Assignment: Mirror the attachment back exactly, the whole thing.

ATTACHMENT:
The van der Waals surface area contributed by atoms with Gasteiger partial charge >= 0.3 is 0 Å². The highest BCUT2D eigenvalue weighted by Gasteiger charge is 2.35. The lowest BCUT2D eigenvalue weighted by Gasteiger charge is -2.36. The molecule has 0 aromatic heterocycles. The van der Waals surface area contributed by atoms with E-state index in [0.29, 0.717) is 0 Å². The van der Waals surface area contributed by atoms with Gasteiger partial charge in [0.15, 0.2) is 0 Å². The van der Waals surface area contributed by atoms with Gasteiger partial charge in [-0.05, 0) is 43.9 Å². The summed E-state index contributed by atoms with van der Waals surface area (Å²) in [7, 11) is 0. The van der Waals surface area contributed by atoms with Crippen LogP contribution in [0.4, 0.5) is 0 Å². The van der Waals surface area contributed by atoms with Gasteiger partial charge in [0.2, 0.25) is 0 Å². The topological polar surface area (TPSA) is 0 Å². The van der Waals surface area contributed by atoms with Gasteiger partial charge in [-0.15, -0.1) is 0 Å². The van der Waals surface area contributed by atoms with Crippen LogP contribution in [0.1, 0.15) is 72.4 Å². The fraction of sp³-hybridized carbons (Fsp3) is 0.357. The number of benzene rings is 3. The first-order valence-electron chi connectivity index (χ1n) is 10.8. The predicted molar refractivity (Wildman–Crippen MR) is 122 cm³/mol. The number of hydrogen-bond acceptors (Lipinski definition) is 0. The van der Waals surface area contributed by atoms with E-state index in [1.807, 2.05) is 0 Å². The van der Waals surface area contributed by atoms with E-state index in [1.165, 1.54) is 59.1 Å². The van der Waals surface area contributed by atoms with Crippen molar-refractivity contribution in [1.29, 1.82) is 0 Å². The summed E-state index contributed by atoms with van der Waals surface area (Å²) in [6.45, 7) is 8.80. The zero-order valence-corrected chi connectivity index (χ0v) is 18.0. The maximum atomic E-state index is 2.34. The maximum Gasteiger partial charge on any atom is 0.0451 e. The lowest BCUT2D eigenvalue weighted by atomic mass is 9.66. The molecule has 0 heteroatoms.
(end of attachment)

The van der Waals surface area contributed by atoms with Gasteiger partial charge >= 0.3 is 0 Å². The highest BCUT2D eigenvalue weighted by Gasteiger charge is 2.35. The lowest BCUT2D eigenvalue weighted by Gasteiger charge is -2.36. The molecule has 0 aromatic heterocycles. The van der Waals surface area contributed by atoms with E-state index in [0.29, 0.717) is 0 Å². The van der Waals surface area contributed by atoms with Gasteiger partial charge in [0.15, 0.2) is 0 Å². The van der Waals surface area contributed by atoms with Gasteiger partial charge in [-0.05, 0) is 43.9 Å². The summed E-state index contributed by atoms with van der Waals surface area (Å²) in [7, 11) is 0. The van der Waals surface area contributed by atoms with Crippen LogP contribution in [0.4, 0.5) is 0 Å². The van der Waals surface area contributed by atoms with Gasteiger partial charge in [0.2, 0.25) is 0 Å². The topological polar surface area (TPSA) is 0 Å². The van der Waals surface area contributed by atoms with Gasteiger partial charge in [-0.15, -0.1) is 0 Å². The van der Waals surface area contributed by atoms with Crippen LogP contribution in [0.1, 0.15) is 72.4 Å². The fraction of sp³-hybridized carbons (Fsp3) is 0.357. The number of benzene rings is 3. The first-order valence-electron chi connectivity index (χ1n) is 10.8. The predicted molar refractivity (Wildman–Crippen MR) is 122 cm³/mol. The number of hydrogen-bond acceptors (Lipinski definition) is 0. The van der Waals surface area contributed by atoms with E-state index in [1.807, 2.05) is 0 Å². The van der Waals surface area contributed by atoms with E-state index in [1.165, 1.54) is 59.1 Å². The van der Waals surface area contributed by atoms with Crippen molar-refractivity contribution in [1.29, 1.82) is 0 Å². The summed E-state index contributed by atoms with van der Waals surface area (Å²) in [6.45, 7) is 8.80. The zero-order valence-corrected chi connectivity index (χ0v) is 18.0. The maximum atomic E-state index is 2.34. The maximum Gasteiger partial charge on any atom is 0.0451 e. The lowest BCUT2D eigenvalue weighted by atomic mass is 9.66. The molecule has 0 heteroatoms.